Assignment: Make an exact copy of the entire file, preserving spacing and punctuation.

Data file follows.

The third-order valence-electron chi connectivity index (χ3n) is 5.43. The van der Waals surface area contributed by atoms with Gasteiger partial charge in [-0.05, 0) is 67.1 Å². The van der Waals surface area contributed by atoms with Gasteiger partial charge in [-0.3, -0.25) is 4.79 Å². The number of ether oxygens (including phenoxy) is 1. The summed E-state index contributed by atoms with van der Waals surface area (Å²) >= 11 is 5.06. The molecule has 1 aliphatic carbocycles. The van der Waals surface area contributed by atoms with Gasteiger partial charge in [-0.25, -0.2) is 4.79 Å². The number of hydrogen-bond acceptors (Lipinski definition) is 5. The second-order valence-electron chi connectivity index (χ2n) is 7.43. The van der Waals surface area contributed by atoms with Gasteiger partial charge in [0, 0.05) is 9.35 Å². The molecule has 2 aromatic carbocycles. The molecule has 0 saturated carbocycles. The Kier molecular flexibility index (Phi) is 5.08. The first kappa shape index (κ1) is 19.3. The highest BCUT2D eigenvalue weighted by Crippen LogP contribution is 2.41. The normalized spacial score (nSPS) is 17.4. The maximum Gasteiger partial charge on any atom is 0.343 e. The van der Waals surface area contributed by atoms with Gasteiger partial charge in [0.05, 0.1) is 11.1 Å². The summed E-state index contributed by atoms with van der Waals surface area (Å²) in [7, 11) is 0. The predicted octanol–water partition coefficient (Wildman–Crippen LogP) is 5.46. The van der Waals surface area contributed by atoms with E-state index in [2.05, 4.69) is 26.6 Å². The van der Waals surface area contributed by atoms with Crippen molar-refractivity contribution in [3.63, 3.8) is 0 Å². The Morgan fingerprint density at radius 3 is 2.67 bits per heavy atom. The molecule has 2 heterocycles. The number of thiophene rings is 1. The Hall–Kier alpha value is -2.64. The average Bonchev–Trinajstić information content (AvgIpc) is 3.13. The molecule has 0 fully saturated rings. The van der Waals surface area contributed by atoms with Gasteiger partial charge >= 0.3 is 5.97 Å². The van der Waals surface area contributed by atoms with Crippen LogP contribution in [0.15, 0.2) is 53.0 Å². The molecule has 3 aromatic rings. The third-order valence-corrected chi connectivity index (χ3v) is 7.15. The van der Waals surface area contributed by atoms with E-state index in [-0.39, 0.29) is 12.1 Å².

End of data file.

The third-order valence-electron chi connectivity index (χ3n) is 5.43. The van der Waals surface area contributed by atoms with Gasteiger partial charge in [-0.05, 0) is 67.1 Å². The van der Waals surface area contributed by atoms with Gasteiger partial charge in [-0.3, -0.25) is 4.79 Å². The number of ether oxygens (including phenoxy) is 1. The summed E-state index contributed by atoms with van der Waals surface area (Å²) >= 11 is 5.06. The molecule has 1 aliphatic carbocycles. The van der Waals surface area contributed by atoms with Gasteiger partial charge in [-0.25, -0.2) is 4.79 Å². The number of hydrogen-bond acceptors (Lipinski definition) is 5. The second-order valence-electron chi connectivity index (χ2n) is 7.43. The van der Waals surface area contributed by atoms with Gasteiger partial charge in [0, 0.05) is 9.35 Å². The molecule has 2 aromatic carbocycles. The molecule has 0 saturated carbocycles. The Kier molecular flexibility index (Phi) is 5.08. The first kappa shape index (κ1) is 19.3. The highest BCUT2D eigenvalue weighted by Crippen LogP contribution is 2.41. The normalized spacial score (nSPS) is 17.4. The maximum Gasteiger partial charge on any atom is 0.343 e. The van der Waals surface area contributed by atoms with Gasteiger partial charge in [0.05, 0.1) is 11.1 Å². The summed E-state index contributed by atoms with van der Waals surface area (Å²) in [7, 11) is 0. The predicted octanol–water partition coefficient (Wildman–Crippen LogP) is 5.46. The van der Waals surface area contributed by atoms with E-state index in [2.05, 4.69) is 26.6 Å². The van der Waals surface area contributed by atoms with Crippen molar-refractivity contribution in [3.63, 3.8) is 0 Å². The Morgan fingerprint density at radius 3 is 2.67 bits per heavy atom. The molecule has 2 heterocycles. The number of thiophene rings is 1. The Hall–Kier alpha value is -2.64. The average Bonchev–Trinajstić information content (AvgIpc) is 3.13. The molecule has 0 fully saturated rings. The van der Waals surface area contributed by atoms with Gasteiger partial charge >= 0.3 is 5.97 Å². The van der Waals surface area contributed by atoms with Crippen LogP contribution in [0.15, 0.2) is 53.0 Å². The molecule has 3 aromatic rings. The third-order valence-corrected chi connectivity index (χ3v) is 7.15. The van der Waals surface area contributed by atoms with E-state index in [-0.39, 0.29) is 12.1 Å².